"The squat is a crucial movement to practice regularly because it's common in everyday life. Whether picking up [your] children, stowing groceries, or doing yard work, you'll inevitably have to squat down and stand back up, often with weight in your hands. Doing so with a stable core will help avoid injury," says McNulty.
Single-Leg Romanian Deadlifts
"As we age, balance training becomes increasingly important to maintain stability for the long run," says McNulty. "The single-leg RDL is a go-to move for balance because it requires standing on one leg, hinging at the hips, and reaching downward. In addition, you can do this movement with or without weight."
Stand with your knees slightly bent and your feet a bit narrower than hip-width apart. Hinge at the hips as you lift your right leg off the floor and raise it straight up behind you, simultaneously lowering your torso forward and down until your right leg is parallel to the floor. Keep your spine neutral throughout this movement. Pause, then slowly reverse the movement, lowering your leg and raising your torso simultaneously. Complete reps on one side before switching to the other leg.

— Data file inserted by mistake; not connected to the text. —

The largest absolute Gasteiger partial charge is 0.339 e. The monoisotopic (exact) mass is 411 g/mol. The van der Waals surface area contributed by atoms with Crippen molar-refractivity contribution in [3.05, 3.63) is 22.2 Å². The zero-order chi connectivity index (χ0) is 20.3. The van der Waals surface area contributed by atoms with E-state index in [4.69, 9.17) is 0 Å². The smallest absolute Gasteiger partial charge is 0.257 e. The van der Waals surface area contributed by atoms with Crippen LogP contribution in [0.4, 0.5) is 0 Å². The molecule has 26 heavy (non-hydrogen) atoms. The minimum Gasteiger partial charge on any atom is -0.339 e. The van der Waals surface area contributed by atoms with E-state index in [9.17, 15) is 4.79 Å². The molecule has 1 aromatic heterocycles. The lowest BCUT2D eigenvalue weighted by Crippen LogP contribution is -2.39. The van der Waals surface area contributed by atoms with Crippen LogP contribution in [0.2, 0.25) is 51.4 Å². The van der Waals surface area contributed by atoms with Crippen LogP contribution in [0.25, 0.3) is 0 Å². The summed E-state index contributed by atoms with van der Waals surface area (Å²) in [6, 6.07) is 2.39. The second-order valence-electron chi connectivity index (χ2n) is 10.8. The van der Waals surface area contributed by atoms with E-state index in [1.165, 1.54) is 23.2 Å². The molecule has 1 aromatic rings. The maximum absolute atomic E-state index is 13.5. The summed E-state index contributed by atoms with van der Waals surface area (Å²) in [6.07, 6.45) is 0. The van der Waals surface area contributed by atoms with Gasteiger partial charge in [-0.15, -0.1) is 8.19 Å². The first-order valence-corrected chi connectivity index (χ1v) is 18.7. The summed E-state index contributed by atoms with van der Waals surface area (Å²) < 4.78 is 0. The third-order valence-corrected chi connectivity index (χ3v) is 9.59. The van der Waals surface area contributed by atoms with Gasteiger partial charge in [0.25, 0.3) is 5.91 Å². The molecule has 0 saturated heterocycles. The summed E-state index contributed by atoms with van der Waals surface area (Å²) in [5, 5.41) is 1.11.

Another lower-body favorite, lunges work your quads, hamstrings, and glutes, according to the National Strength and Conditioning Association (NSCA). You'll begin by standing in a neutral stance with your arms either on your hips or clasped in front of your chest. Step forward with your right foot, shifting your weight onto that foot as you plant it in front of you. Lower your body until your front and rear legs are both at approximately 90-degree angles and your front thigh is parallel to the floor.